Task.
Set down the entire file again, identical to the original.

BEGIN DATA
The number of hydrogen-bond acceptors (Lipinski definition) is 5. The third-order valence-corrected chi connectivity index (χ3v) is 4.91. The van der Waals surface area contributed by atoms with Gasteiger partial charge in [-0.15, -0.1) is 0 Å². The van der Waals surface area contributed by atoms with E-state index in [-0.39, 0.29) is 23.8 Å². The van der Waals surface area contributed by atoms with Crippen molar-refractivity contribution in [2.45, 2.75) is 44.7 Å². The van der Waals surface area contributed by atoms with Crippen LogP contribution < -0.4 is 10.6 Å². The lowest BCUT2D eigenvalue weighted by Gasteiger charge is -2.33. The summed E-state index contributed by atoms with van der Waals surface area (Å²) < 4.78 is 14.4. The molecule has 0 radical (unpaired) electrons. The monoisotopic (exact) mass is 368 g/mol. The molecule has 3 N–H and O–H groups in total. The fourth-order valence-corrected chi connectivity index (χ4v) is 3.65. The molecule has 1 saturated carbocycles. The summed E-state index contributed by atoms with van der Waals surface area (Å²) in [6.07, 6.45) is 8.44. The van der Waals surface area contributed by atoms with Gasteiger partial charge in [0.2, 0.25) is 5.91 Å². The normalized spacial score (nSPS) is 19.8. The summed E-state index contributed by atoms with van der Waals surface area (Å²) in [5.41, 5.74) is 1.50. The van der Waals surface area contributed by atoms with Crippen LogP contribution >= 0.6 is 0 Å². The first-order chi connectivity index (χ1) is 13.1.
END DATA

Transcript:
The number of hydrogen-bond acceptors (Lipinski definition) is 5. The third-order valence-corrected chi connectivity index (χ3v) is 4.91. The van der Waals surface area contributed by atoms with Gasteiger partial charge in [-0.15, -0.1) is 0 Å². The van der Waals surface area contributed by atoms with E-state index in [-0.39, 0.29) is 23.8 Å². The van der Waals surface area contributed by atoms with Crippen molar-refractivity contribution in [2.45, 2.75) is 44.7 Å². The van der Waals surface area contributed by atoms with Crippen LogP contribution < -0.4 is 10.6 Å². The lowest BCUT2D eigenvalue weighted by Gasteiger charge is -2.33. The summed E-state index contributed by atoms with van der Waals surface area (Å²) < 4.78 is 14.4. The molecule has 0 radical (unpaired) electrons. The monoisotopic (exact) mass is 368 g/mol. The molecule has 3 N–H and O–H groups in total. The fourth-order valence-corrected chi connectivity index (χ4v) is 3.65. The molecule has 1 saturated carbocycles. The summed E-state index contributed by atoms with van der Waals surface area (Å²) in [6.07, 6.45) is 8.44. The van der Waals surface area contributed by atoms with Gasteiger partial charge in [0.2, 0.25) is 5.91 Å². The normalized spacial score (nSPS) is 19.8. The summed E-state index contributed by atoms with van der Waals surface area (Å²) in [5.41, 5.74) is 1.50. The van der Waals surface area contributed by atoms with Crippen LogP contribution >= 0.6 is 0 Å². The first-order chi connectivity index (χ1) is 13.1.